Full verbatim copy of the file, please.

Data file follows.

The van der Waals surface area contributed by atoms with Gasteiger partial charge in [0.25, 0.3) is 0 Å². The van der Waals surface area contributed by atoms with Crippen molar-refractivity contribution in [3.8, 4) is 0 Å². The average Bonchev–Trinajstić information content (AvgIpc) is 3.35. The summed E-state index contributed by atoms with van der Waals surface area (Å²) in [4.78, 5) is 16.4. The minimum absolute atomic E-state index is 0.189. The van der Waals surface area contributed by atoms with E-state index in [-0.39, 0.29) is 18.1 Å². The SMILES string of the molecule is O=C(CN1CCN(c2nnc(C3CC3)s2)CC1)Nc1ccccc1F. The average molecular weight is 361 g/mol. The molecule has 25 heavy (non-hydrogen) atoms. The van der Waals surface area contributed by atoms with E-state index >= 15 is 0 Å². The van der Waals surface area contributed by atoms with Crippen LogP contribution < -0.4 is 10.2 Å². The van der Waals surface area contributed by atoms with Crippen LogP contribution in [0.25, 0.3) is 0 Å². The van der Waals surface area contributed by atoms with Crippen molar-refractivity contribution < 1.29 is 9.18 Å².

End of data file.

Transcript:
The van der Waals surface area contributed by atoms with Gasteiger partial charge in [0.25, 0.3) is 0 Å². The van der Waals surface area contributed by atoms with Crippen molar-refractivity contribution in [3.8, 4) is 0 Å². The average Bonchev–Trinajstić information content (AvgIpc) is 3.35. The summed E-state index contributed by atoms with van der Waals surface area (Å²) in [4.78, 5) is 16.4. The minimum absolute atomic E-state index is 0.189. The van der Waals surface area contributed by atoms with E-state index in [-0.39, 0.29) is 18.1 Å². The SMILES string of the molecule is O=C(CN1CCN(c2nnc(C3CC3)s2)CC1)Nc1ccccc1F. The average molecular weight is 361 g/mol. The molecule has 25 heavy (non-hydrogen) atoms. The van der Waals surface area contributed by atoms with E-state index >= 15 is 0 Å². The van der Waals surface area contributed by atoms with Crippen LogP contribution < -0.4 is 10.2 Å². The van der Waals surface area contributed by atoms with Crippen LogP contribution in [0.25, 0.3) is 0 Å². The van der Waals surface area contributed by atoms with Crippen molar-refractivity contribution < 1.29 is 9.18 Å².